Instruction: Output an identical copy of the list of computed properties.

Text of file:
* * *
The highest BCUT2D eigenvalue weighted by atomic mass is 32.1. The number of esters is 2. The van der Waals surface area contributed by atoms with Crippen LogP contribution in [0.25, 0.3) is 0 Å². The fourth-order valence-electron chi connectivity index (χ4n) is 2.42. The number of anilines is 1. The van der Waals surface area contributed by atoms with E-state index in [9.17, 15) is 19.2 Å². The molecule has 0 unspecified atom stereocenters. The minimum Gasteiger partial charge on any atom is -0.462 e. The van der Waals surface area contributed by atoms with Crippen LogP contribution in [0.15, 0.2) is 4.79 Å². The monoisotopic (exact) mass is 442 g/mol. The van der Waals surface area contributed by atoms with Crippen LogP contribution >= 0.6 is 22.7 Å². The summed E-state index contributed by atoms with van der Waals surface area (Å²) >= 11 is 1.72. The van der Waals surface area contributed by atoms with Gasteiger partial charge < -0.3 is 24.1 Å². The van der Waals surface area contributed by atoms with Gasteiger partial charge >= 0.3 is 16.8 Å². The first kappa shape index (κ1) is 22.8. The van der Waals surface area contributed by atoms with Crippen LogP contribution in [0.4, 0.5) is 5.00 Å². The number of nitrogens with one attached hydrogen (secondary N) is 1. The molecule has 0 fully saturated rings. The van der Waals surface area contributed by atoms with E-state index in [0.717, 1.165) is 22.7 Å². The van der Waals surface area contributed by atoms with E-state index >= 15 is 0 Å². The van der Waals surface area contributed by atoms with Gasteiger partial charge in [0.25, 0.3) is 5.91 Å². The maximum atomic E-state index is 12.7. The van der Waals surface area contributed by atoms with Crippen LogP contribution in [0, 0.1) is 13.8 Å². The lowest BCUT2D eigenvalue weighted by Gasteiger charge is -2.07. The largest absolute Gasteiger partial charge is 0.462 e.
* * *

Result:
The highest BCUT2D eigenvalue weighted by atomic mass is 32.1. The number of esters is 2. The van der Waals surface area contributed by atoms with Crippen LogP contribution in [0.25, 0.3) is 0 Å². The fourth-order valence-electron chi connectivity index (χ4n) is 2.42. The number of anilines is 1. The van der Waals surface area contributed by atoms with E-state index in [9.17, 15) is 19.2 Å². The molecule has 0 unspecified atom stereocenters. The minimum Gasteiger partial charge on any atom is -0.462 e. The van der Waals surface area contributed by atoms with Crippen LogP contribution in [0.15, 0.2) is 4.79 Å². The monoisotopic (exact) mass is 442 g/mol. The van der Waals surface area contributed by atoms with Crippen LogP contribution >= 0.6 is 22.7 Å². The summed E-state index contributed by atoms with van der Waals surface area (Å²) >= 11 is 1.72. The van der Waals surface area contributed by atoms with Gasteiger partial charge < -0.3 is 24.1 Å². The van der Waals surface area contributed by atoms with Gasteiger partial charge >= 0.3 is 16.8 Å². The first kappa shape index (κ1) is 22.8. The van der Waals surface area contributed by atoms with Crippen LogP contribution in [0.4, 0.5) is 5.00 Å². The number of nitrogens with one attached hydrogen (secondary N) is 1. The molecule has 0 fully saturated rings. The van der Waals surface area contributed by atoms with E-state index in [0.717, 1.165) is 22.7 Å². The van der Waals surface area contributed by atoms with E-state index >= 15 is 0 Å². The van der Waals surface area contributed by atoms with Gasteiger partial charge in [0.25, 0.3) is 5.91 Å². The maximum atomic E-state index is 12.7. The van der Waals surface area contributed by atoms with Crippen LogP contribution in [0, 0.1) is 13.8 Å². The lowest BCUT2D eigenvalue weighted by Gasteiger charge is -2.07. The largest absolute Gasteiger partial charge is 0.462 e.